- Day 1: CLUELESS IN SEATTLE
- Day 2: BEYOND FORKS BY TWILIGHT
- Day 3: SUMMER SOAK
- Day 4: FROM TWILIGHT ZONE TO MAGIC CASTLE
Day 1: CLUELESS IN SEATTLE
It was about 1:05pm when we boarded the Alaskan Airlines plane. We had a lot of anxieties about bringing a baby on board along with all the extra stuff we brought along on this trip (especially considering this was an overbooked flight). But despite all of our fears and reservations, we checked in our bags, made it through security, and left our stroller per gate check-in without any real hassle other than the next anxiety about whether all of our pieces of luggage would arrive in Seattle.
For this flight, we had used our miles to secure a pair of first class tickets. But I wasn’t to enjoy the fruits of my own miles since we were also bringing Julie’s mom along. All the ladies, including our daughter, were in first class, while I was 7 rows back in coach.
At least the first class passenger status afforded us to bring on the extra baggage without additional cost.
The flight pretty much went on uneventfully other than a half-hour delay and the lack of air conditioning at the very start of the flight. I didn’t have a window seat on the right side of the plane so I didn’t get to check out any of the volcanoes or features that the pilot pointed out throughout the flight – e.g. Yosemite Valley, Mt Shasta, Mt Hood, Three Sisters, and Mt St Helens. I found it funny that the pilot didn’t mention Mt Rainier as we were about to land at the Seatac Airport.
I still couldn’t believe how much snow was still draped over Mt Rainier! It made me wonder what it would be like when we would get there later in the week.
When we landed at the airport at around 3:30pm, we spent quite a bit of time waiting near one of the restrooms at the gates. There was this hilarious drinking fountain that let out huge water sounds whenever anyone pressed the button for a drink. But after about 45 minutes, it kind of got old.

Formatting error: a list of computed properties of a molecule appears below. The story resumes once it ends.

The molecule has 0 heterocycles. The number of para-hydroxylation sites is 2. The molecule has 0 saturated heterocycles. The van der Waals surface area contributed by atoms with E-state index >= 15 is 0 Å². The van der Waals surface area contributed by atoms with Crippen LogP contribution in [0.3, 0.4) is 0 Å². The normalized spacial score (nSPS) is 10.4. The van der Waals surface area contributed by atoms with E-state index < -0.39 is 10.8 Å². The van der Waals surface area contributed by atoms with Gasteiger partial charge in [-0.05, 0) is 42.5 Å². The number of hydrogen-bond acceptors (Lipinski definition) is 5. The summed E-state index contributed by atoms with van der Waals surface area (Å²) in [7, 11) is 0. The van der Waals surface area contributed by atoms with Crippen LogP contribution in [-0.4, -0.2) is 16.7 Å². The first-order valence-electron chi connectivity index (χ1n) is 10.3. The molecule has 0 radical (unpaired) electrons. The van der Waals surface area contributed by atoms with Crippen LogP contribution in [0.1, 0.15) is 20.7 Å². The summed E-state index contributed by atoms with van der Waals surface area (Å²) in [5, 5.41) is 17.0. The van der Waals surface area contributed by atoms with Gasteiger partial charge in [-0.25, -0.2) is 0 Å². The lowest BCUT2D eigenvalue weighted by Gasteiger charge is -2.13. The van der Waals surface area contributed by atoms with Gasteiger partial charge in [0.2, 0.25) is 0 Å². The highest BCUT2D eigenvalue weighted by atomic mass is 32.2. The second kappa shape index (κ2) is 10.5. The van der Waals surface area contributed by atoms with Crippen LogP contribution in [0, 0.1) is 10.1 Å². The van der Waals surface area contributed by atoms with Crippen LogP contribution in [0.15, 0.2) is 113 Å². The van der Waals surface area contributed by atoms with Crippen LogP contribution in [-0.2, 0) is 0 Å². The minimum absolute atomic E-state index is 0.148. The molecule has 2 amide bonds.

It turned out that Julie decided to pump at this time. Plus, Tahia seemed to have pooped as well so we also had to tend to her diaper after Julie was done pumping.
When all was said and done, it was about 4:30pm when I managed to pick up our luggage, which was one of the last of the carousel to be picked up. I was still waiting another 15 minutes or so before Julie, Tahia, and Julie’s mom finally joined me at the arrival level.
At this point, we went outside with all our luggage and waited for our town car. The problem was that the town car wasn’t here. And after Julie called them, she realized that the town car driver had already left a while ago and now had to circle back to pick us up to bring us downtown.
The plan was to hire a car at the Alamo in downtown Seattle. By doing that as opposed to hiring at the airport, we were supposed to save over $200 on the overall rental fees alone. Anyways, after the town car driver made Julie feel bad about not giving them her cell phone number over the phone, we eventually picked us up at around 5:05pm.